Exploration of Polyherbal Formulations Used by Folk Healers of Andaman and Nicobar Islands, India
Sinimol T Peethambaram, Susmitha Bonthu, Srikanth Narayanam
Andaman and Nicobar, Folk healers, Polyherbal formulation, Tribes
Citation Information :
Peethambaram ST, Bonthu S, Narayanam S. Exploration of Polyherbal Formulations Used by Folk Healers of Andaman and Nicobar Islands, India. J Drug Res Ayurvedic Sci 2018; 3 (2):85-95.
Introduction: Various communities settled in Andaman and Nicobar Islands along with native tribes still possess a rich treasure of traditional medicinal knowledge. It is very necessary to document their indigenous knowledge of health and healthcare practices before they become used to the modern medicine and forgot to use native plants in their day-to-day practice. In the traditional system of medicine, plant-based medications are mostly used since time immemorial. This knowledge of the drug, drug preparations either from single or combination of numerous plants, i.e., poly herbalism orally descended from generations to generations uninterruptedly.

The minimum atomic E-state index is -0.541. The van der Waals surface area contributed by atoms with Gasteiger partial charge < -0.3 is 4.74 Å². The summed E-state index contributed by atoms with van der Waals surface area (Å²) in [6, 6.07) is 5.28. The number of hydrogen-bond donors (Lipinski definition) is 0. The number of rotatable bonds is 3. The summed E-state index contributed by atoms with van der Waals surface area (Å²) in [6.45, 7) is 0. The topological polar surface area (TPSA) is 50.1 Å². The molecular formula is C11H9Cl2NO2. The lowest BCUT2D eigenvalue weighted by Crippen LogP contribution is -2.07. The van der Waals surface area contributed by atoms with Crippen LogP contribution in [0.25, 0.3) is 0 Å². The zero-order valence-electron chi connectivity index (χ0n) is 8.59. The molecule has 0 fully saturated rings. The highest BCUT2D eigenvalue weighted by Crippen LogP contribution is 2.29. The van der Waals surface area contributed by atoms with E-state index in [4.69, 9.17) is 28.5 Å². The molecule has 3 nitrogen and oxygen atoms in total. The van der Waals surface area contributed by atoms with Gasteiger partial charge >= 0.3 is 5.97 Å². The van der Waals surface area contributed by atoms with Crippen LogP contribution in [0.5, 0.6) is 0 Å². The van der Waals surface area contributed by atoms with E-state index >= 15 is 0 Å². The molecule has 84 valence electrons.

Objectives: Documentation of the polyherbal (compound) formulations practiced by the native of Andaman and Nicobar Islands, India.
Materials and methods: The team of Regional Research Centre of Ayurveda, Port Blair conducted 23 periodical surveys visiting 75 different forest beats of Andaman and Nicobar Islands during 2013 to 2016, and local traditional folk healers were also interviewed as per the structured questionnaire based on ethno-medicinal survey protocol.
Observations: Sixty-nine folklore claims related to compound formulation was registered during surveys; out of which maximum, i.e., 12 claims were for treatment of fever (Jwara) and 7 for pain in the abdomen (Udarashoola). The plants Annona squamosa L. and Senna occidentalis (L.) Link. Syn. Cassia occidentalis Link. were used as an ingredient in 12 formulations to cure a maximum number of ailments. Fresh leaves were mostly used in preparing the compound formulation (92.42%), and medicines were mostly used in the form of Swarasa (39.13%) and followed by Kalka (30.43%).
Conclusion: Native folk healers of Andaman and Nicobar Islands are using a wide variety of Ayurvedic compound formulation so further well planned pharmacological, toxicological and clinical studies required to confirm the efficacy of these folklore claims to develop new formulations.
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